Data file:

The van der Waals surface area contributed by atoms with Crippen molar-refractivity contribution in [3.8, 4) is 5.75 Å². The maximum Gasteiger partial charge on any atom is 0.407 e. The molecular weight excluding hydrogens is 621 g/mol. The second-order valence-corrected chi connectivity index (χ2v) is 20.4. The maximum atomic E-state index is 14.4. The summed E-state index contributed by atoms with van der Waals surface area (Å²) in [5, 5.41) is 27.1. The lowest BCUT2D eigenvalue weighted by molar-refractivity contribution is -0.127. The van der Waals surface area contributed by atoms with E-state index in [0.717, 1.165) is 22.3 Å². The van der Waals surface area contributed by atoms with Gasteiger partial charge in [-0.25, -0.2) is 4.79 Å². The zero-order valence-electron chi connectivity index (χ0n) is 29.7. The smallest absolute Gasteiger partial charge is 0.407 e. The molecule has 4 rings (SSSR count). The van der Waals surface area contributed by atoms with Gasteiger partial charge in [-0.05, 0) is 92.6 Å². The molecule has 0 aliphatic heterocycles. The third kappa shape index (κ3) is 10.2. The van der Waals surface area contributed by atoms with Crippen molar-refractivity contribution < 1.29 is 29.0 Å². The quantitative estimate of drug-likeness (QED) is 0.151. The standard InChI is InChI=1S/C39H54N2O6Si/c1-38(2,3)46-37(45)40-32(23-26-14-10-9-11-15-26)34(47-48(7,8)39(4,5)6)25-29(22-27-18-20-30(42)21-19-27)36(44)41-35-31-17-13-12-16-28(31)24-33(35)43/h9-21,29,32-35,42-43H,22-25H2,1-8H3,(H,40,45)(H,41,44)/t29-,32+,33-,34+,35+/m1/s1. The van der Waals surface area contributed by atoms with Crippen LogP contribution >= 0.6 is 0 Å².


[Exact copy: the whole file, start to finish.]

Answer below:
The van der Waals surface area contributed by atoms with Crippen molar-refractivity contribution in [3.8, 4) is 5.75 Å². The maximum Gasteiger partial charge on any atom is 0.407 e. The molecular weight excluding hydrogens is 621 g/mol. The second-order valence-corrected chi connectivity index (χ2v) is 20.4. The maximum atomic E-state index is 14.4. The summed E-state index contributed by atoms with van der Waals surface area (Å²) in [5, 5.41) is 27.1. The lowest BCUT2D eigenvalue weighted by molar-refractivity contribution is -0.127. The van der Waals surface area contributed by atoms with E-state index in [0.717, 1.165) is 22.3 Å². The van der Waals surface area contributed by atoms with Gasteiger partial charge in [-0.25, -0.2) is 4.79 Å². The zero-order valence-electron chi connectivity index (χ0n) is 29.7. The smallest absolute Gasteiger partial charge is 0.407 e. The molecule has 4 rings (SSSR count). The van der Waals surface area contributed by atoms with Gasteiger partial charge in [-0.05, 0) is 92.6 Å². The molecule has 0 aliphatic heterocycles. The third kappa shape index (κ3) is 10.2. The van der Waals surface area contributed by atoms with Crippen molar-refractivity contribution < 1.29 is 29.0 Å². The quantitative estimate of drug-likeness (QED) is 0.151. The standard InChI is InChI=1S/C39H54N2O6Si/c1-38(2,3)46-37(45)40-32(23-26-14-10-9-11-15-26)34(47-48(7,8)39(4,5)6)25-29(22-27-18-20-30(42)21-19-27)36(44)41-35-31-17-13-12-16-28(31)24-33(35)43/h9-21,29,32-35,42-43H,22-25H2,1-8H3,(H,40,45)(H,41,44)/t29-,32+,33-,34+,35+/m1/s1. The van der Waals surface area contributed by atoms with Crippen LogP contribution >= 0.6 is 0 Å².